20. College of Medicine, University of Ilorin, Kwara State
  21. College of Health Sciences, Bingham University Karu, Nasarawa State
  22. College of Health Sciences, Niger Delta University, Wilberforce Island, Bayelsa State
  23. College of Health Sciences, Ladoke Akintola University of Technology, Ogbomoso, Osun State
  24. College of Health Sciences, Usmanu Danfodio University Sokoto, Sokoto State
  25. College of Health Sciences, Madonna University Elele, Rivers State
  26. College of Health Sciences, University of Port- Harcourt, Rivers State
  27. College of Health Sciences, Benue State University, Makurdi, Benue State
  28. College of Health Sciences, Anambra State University, Uli Anambra State
  29. Faculty of Medical Sciences, University of Jos, Plateau State
  30. College of Health Sciences, Bowen University, Iwo, Osun State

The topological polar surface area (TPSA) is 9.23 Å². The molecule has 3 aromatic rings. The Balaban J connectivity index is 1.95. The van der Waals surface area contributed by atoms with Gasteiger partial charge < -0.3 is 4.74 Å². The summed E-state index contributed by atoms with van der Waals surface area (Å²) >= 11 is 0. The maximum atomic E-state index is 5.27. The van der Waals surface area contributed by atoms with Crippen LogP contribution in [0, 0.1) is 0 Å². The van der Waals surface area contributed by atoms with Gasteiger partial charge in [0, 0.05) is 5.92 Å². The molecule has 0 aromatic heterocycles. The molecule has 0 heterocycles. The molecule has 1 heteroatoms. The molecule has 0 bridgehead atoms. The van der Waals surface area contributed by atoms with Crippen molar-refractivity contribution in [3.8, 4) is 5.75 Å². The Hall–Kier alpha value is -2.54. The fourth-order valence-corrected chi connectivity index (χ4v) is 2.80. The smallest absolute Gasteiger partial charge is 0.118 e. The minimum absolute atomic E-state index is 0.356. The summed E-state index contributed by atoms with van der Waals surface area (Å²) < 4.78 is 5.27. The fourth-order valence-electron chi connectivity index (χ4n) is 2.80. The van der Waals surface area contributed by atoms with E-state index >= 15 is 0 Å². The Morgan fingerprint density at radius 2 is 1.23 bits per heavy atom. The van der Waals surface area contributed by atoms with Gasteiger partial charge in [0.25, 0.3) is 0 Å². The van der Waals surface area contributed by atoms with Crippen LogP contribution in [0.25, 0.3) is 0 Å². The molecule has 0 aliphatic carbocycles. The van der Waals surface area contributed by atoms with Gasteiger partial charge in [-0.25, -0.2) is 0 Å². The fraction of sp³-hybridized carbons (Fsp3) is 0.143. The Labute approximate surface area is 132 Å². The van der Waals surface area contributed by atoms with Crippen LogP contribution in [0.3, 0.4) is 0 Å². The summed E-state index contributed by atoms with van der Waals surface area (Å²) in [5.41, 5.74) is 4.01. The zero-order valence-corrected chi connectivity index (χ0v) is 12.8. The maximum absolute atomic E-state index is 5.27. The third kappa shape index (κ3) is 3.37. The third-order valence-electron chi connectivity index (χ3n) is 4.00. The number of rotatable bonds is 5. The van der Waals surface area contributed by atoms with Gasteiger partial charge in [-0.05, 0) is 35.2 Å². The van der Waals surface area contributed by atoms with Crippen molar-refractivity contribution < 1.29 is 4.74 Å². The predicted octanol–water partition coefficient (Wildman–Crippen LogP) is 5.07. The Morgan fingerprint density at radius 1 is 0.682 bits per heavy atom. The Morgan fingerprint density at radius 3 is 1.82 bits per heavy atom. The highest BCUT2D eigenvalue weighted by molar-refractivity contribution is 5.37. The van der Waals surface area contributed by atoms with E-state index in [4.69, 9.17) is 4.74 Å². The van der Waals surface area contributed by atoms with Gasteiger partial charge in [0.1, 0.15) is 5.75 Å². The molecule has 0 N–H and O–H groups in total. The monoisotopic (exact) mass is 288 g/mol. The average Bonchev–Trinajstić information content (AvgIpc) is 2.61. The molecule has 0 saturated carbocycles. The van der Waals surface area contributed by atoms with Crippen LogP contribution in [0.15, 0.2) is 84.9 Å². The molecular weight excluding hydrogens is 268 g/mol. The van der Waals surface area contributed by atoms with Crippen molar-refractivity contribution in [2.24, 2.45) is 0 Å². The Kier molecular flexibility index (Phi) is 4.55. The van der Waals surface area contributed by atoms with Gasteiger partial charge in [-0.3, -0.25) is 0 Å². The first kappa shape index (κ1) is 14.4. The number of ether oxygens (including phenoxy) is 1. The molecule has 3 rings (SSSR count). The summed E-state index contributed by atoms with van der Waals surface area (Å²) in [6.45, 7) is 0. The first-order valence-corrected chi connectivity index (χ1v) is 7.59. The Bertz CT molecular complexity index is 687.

31. College of Health Sciences, Babcock University, Ilisham-Remo, Ogun State
  32. College of Medicine, University of Ibadan, Oyo State



Approved Nigerian Teaching Hospitals


  1. Abia State University Teaching Hospital, Aba
  2. University of Uyo Teaching Hospital
  3. Nnamdi Azikiwe University Teaching Hospital Nnewi
  4. University of Maiduguri Teaching Hospital
  5. University of Calabar Teaching Hospital
  6. Ebonyi State University Teaching Hospital, Abakaliki
  7. University of Benin Teaching Hospital, Benin City
  8. University of Nigeria Teaching Hospital, Enugu
  9. Aminu Kano Teaching Hospital, Kano
  10. Ahmadu Bello University Teaching Hospital, Zaria
  11. University of Ilorin Teaching Hospital, Ilorin
  12. Lagos University Teaching Hospital, Idi-Araba
  13. Lagos State University Teaching Hospital, Ikeja
  14. Olabisi Onabanjo (Ogun State) University Teaching Hospital, Sagamu
  15. LAUTECH teaching Hospital, Osogbo
  16. OAU Teaching Hospital Complex, Ile-Ife
  17. University College Hospital, Ibadan
  18. Jos University Teaching Hospital
  19. University of Port Harcourt Teaching Hospital
  20. Usmanu Danfodio University Teaching Hospital, Sokoto
  21. Delta State University Teaching Hospital, Oghara
  22. University of Abuja Teaching Hospital Gwagwalada
  23. Niger Delta University Teaching Hospital, Okolobiri
  24. Benue State University Teaching Hospital Makurdi